Boris Johnson's Philosophy fun-time. Part:1

Boris Johnson's Philosophy fun-time. Part:1

Postby Boris Johnson » Thu Sep 20, 2012 7:23 am

Edit, after really screwing the dog the first time. I've changed this OP and thus hopefully make the discussion more focused

Anyway, thought I'd start a series of threads in philosophy, on actual philosophical topics which hopefully anyone can participate in, as, well, the philosophy forum so far on PCF has been a little bit stale (no offence intended, its just debating anarchist principles only has so much broad appeal).


To wit, I intend to start this with a topic I think everyone should have some sort of opinion on: the nature of morality.

Specifically I want to kick off the debate between morality being on the one hand Subjective (that is, morality consists only in the moral opinions of human beings, it is mind dependent) vs. Objective (certain things are true of morality regardless of the total opinions of all humans alive today e.g. everyone may be wrong, it may even be the case that certain things would be true of morality if there were no human beings).

And because I don't want to scupper this by just ranting, I'm going set the trend of BJPFT's by simply presenting a framing question after a brief explanation (which has just happened, yo!) and present a simple but not complete version of my opinion.

Caveat 1- I am arguing from a materialist standpoint
Caveat 2- I am not presuming free will
Caveat 3- Let's leave rationality aside for now.

Ok.

Lets do it.

Given the above 'vs' for this week being contingent on 'well it depends on what your talking about' allow me to start with the question: You have a moral entity that has committed no wrongs, is it morally blameless to kill this entity?

That's just a question to focus debate. The broader topic I want to address here, is that from an explanatory standpoint. The apparently obvious conclusion that morals are simply subjective, does explain moral disagreement across people, times and cultures. But does not, explain apparent moral agreement. For if morals have no basis outside of the mind or culture they are conceived in. how can explain, how, under their own lights there can be apparent agreement over matters such as the innate revulsion at certain patterns of behaviour e.g. unprovoked aggression. Or certain 'moral phenomenon' e.g. betrayal.

What I want to suggest on the other hand, though, I cannot offer a full positive thesis. That if morality were in some respect 'linked' to the fact we are social animals and some how certain moral outlooks are 'selected for'. Then there may in fact be some ground to consider morality in some important way as objective.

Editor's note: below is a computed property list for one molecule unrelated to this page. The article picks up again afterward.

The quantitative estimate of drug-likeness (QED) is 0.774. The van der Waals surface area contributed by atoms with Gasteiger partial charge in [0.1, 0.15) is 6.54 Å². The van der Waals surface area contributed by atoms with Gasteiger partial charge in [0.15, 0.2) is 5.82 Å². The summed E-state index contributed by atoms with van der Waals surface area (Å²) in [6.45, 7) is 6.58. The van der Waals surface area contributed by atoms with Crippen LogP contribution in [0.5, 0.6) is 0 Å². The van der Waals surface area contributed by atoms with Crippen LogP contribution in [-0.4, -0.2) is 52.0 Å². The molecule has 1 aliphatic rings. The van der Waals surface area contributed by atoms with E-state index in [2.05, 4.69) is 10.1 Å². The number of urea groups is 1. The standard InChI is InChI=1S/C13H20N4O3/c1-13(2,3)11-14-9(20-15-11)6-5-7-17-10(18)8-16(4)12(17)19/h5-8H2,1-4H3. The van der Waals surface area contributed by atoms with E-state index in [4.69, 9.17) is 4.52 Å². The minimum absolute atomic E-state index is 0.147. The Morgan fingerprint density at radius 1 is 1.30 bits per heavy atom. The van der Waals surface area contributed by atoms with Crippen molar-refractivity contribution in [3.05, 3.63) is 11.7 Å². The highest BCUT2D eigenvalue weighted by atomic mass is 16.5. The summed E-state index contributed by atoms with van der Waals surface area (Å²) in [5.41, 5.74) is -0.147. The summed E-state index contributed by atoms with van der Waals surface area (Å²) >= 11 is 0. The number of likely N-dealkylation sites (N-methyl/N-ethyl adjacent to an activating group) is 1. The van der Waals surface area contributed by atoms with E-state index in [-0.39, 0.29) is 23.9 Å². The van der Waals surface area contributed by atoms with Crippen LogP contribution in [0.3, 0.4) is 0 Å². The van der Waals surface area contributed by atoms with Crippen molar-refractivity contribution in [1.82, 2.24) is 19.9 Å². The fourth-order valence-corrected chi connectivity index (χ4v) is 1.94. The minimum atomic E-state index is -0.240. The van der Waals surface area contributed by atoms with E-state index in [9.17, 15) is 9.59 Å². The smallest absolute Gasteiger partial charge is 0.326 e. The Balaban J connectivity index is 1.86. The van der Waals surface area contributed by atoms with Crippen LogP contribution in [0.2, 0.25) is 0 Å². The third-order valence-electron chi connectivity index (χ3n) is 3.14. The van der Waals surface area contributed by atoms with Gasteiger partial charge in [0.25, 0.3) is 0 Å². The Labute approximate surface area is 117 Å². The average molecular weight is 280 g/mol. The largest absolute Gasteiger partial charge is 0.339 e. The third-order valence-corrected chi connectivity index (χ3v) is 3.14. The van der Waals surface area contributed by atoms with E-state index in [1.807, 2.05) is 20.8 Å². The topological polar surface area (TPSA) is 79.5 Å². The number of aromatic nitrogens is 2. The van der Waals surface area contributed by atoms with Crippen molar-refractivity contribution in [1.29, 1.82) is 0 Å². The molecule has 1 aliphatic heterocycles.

So that's what I would like to discuss, though it appears obvious to many on consideration that morals are subjective. Does this as an explanatory hypothesis for the nature of morality really explain morality as a phenomenon the best.

If it does not, what is morality?

If it in fact does, how can apparent moral agreement be explained?

-importantly here, under their own lights refers to a persons epistemic or cultural outlook.



Now, in the words of the great philosopher Mario "lessa go!"
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Re: Boris Johnson's Philosophy fun-time. Part:1

Postby The Dharma Bum » Thu Sep 20, 2012 9:42 am

It's mind dependent, therefore I prefer consequentialism as an ethical theory.

It would depend wholly on what the consequences of murdering and not murdering the child would be.
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Re: Boris Johnson's Philosophy fun-time. Part:1

Postby The Dharma Bum » Thu Sep 20, 2012 9:47 am

Also when deciding whether or not it is ok to kill someone what makes "innocence" such an overriding concern? Simple, it's our cultural paradigm. This viewpoint is not universal which shows morals/ethics are completely subjective.
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Re: Boris Johnson's Philosophy fun-time. Part:1

Postby Boris Johnson » Thu Sep 20, 2012 2:32 pm

It's mind dependent, therefore I prefer consequentialism as an ethical theory.

It would depend wholly on what the consequences of murdering and not murdering the child would be.

So you deny the possibility of successful vice?

Also when deciding whether or not it is ok to kill someone what makes "innocence" such an overriding concern? Simple, it's our cultural paradigm. This viewpoint is not universal which shows morals/ethics are completely subjective.

Well as i've mentioned the fact there is disagreement doesn't necessarily undermine the objectiveness of morality. What makes it impossible for example that everyone (that is every culture, or all but one, or whatever) is wrong?
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Re: Boris Johnson's Philosophy fun-time. Part:1

Postby The Dharma Bum » Thu Sep 20, 2012 3:23 pm

Well as i've mentioned the fact there is disagreement doesn't necessarily undermine the objectiveness of morality.
It does indeed if you consider that morality is nothing more than an abstract concept. Morality is also a subjective concept, meaning it's character is found in how it relates to the subject in question. Morality is contained entirely within the human mind. There is no force or power outside of us that makes something right or wrong. This is an abstract concept, not a physical reality.

What if your culture's morality tells you an innocent child is a better sacrificial lamb and therefore it good to murder an innocent child? To their view murdering the innocent is beneficial to their society. And who is to say it doesn't serve some crucial social or biological function? Entirely subjective.

What makes it impossible for example that everyone (that is every culture, or all but one, or whatever) is wrong?